I go online to play against others and test my skill versus that of others- not to listen to some asshole call me a stupid, fat bitch and make it his goal to verbally harass me in an attempt to ruin my day.
Read other awesome posts and rants at http://victoriaslebron.wordpress.com.
Check out a more fiction side at http://thesrtarchives.wordpress.com.
And big thanks for OM for letting me guest blog!
Most of us, at least those reading this post, are self-made bloggers. Meaning that our work is backed by our own sweat, tears, blood, and motivation. We are not corporate bloggers, we have no advisors or backers, and daily we decide on our own what to put out on the internet. It is a gamble and just because you are “self-made” or “self-published” doesn’t mean you have any less to lose. Recently I read some forum comments attacking Christina Grimmie, a contestant on The Voice, because she is a self-made Youtube.com artist. Suddenly her hard work, her countless hours of self-motivated labor were considered “cheap” in the eyes of ignorant critics who think she has an unfair advantage. Why are these critics ignorant? They, like so many others, do not understand the work that people like Christina put into their profession.
When do you get to call yourself a professional? Is there a dollar mark, hours spent doing something, or some other standard that is set before a person can consider their “passion or hobby” their profession? Just because I work 40 hours a week at a day job, does that mean I can never obtain the title of “professional writer” myself? Is the benchmark of such an occupation these days only publication of some sort? There are other factors people don’t consider that I do. Factors that people like Christina Grimme and all the other talented artists and writers I see and read each day know. We gamble with what we can lose and we can lose our audience any minute. That is a sad truth that those of us that love social media realize. Everyone is a hair breath away from going viral AND being forgotten.
The people bashing Christina on The Voice are morons because they don’t understand the courage it took for her to even go on the show in the first place. Before entering as a contestant she had over 2 million Youtube.com subscribers. That is a very good following on any platform, I can only dream of such numbers. She put that ALL on the line when she decided to go on TV and even if that “following” helped her voting numbers it still could have gone very badly for her had the judges said she “could not sing.” When you leave the comfort of your platform and more importantly the safety of your own channels and websites, you open yourself to criticism you may or may not have heard before. Published authors that go on to create a blog generally already have a “readership” and the feedback they receive is usually expected. It is a much different scenario for a person that began their profession by first gathering an interested audience, rather than putting something of “note” out first.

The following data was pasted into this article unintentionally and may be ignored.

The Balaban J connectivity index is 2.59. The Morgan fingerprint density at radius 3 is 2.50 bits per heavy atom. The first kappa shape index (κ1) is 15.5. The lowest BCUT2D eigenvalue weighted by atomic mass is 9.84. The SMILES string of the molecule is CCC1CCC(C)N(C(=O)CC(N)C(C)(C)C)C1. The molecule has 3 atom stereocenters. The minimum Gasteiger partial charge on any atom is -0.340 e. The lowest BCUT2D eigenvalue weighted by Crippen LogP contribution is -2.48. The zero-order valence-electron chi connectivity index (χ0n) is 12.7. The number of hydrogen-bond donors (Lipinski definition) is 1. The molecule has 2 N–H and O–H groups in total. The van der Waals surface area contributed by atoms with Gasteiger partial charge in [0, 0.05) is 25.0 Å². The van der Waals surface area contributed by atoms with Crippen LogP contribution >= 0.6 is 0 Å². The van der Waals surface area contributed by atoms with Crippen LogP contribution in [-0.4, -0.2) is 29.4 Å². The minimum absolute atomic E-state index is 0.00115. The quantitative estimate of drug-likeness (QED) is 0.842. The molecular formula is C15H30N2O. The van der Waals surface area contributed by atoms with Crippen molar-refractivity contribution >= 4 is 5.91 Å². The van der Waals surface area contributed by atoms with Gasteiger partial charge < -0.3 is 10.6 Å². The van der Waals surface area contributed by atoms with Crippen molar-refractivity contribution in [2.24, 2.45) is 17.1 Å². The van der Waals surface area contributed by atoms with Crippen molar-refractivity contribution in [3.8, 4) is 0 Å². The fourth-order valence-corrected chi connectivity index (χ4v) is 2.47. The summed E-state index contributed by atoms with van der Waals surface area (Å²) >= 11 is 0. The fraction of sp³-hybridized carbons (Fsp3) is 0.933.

What is the price of fame and what is it worth? I suppose for every peak of accomplishment for one, that peak simply presents another level for a different person. Some of us want it all and we see an unconquered land in social media. We put all our chips on the table because each day we are playing till we bust. That is the struggle and gamble of a self-made artist, writer, singer, actor, or anyone that represents themselves solely. Consider this before you assume someone has leverage in anything. Often they are putting much more on the line than you are aware.
I admit it. I bought my followers. Now everyone knows.
Awesome video. I can watch this over and over. -OM
I get it. There is a thrill that comes with social media that can be infectious regardless of how old you are. We get 1,000 connections to random strangers and suddenly we are panting for a banner and a logo. It is amazing what a little feedback will do to a person’s ego.
The most amusing post to read is “I am closing my blog to write a book due to public demand.” What public demand? I see 100 followers and most of the comments are by people with your last name… so what exactly made you decide now was the time to name yourself CEO of MyOwnCompany? Don’t outpace your success…
I get a lot of LinkedIn requests. I am always amazed by how many CEOs and Founders there are in the world, especially for companies I have never heard of… ever! I am not trying to knock anyone for doing something great like starting a business for themselves that is awesome! What I look down upon are people that give themselves titles to stroke their own ego and importance. That is so stupid that it makes me not want to follow people back or accept their connections.
Half the time people will not have their bullshit called through life. They will go on and live with their “lie” and feel good about it. That is cool and kudos to you for doping the world! The sad part is that people blast these same lies on social media and don’t keep it safely hidden in their bedroom. They begin to actually think they are a CEO of a company that doesn’t exist and in turn they actually invite the failure that comes from such notions. I just decided I am a Captain, even though I have no ship currently. If my “imaginary ship” sank would I still feel sad?